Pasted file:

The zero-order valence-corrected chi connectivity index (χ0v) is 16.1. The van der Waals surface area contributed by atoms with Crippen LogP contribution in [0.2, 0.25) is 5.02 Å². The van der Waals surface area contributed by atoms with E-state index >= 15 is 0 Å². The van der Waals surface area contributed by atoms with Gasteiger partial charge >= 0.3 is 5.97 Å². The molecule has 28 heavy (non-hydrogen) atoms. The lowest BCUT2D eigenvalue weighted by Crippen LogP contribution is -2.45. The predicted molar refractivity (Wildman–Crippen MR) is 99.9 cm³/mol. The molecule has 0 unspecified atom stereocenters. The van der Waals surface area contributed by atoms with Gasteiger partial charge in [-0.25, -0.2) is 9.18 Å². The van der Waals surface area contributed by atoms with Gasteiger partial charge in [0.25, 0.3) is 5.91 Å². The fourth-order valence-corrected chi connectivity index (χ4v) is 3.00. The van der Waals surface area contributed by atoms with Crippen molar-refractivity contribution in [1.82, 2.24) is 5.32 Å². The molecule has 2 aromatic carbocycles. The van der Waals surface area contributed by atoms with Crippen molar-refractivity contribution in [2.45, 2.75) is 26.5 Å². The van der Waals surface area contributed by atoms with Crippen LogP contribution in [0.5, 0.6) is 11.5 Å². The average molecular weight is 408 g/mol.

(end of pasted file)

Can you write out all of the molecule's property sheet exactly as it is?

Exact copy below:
The zero-order valence-corrected chi connectivity index (χ0v) is 16.1. The van der Waals surface area contributed by atoms with Crippen LogP contribution in [0.2, 0.25) is 5.02 Å². The van der Waals surface area contributed by atoms with E-state index >= 15 is 0 Å². The van der Waals surface area contributed by atoms with Gasteiger partial charge >= 0.3 is 5.97 Å². The molecule has 28 heavy (non-hydrogen) atoms. The lowest BCUT2D eigenvalue weighted by Crippen LogP contribution is -2.45. The predicted molar refractivity (Wildman–Crippen MR) is 99.9 cm³/mol. The molecule has 0 unspecified atom stereocenters. The van der Waals surface area contributed by atoms with Gasteiger partial charge in [-0.25, -0.2) is 9.18 Å². The van der Waals surface area contributed by atoms with Gasteiger partial charge in [0.25, 0.3) is 5.91 Å². The fourth-order valence-corrected chi connectivity index (χ4v) is 3.00. The van der Waals surface area contributed by atoms with Crippen molar-refractivity contribution in [1.82, 2.24) is 5.32 Å². The molecule has 2 aromatic carbocycles. The van der Waals surface area contributed by atoms with Crippen molar-refractivity contribution in [2.45, 2.75) is 26.5 Å². The van der Waals surface area contributed by atoms with Crippen LogP contribution in [0.5, 0.6) is 11.5 Å². The average molecular weight is 408 g/mol.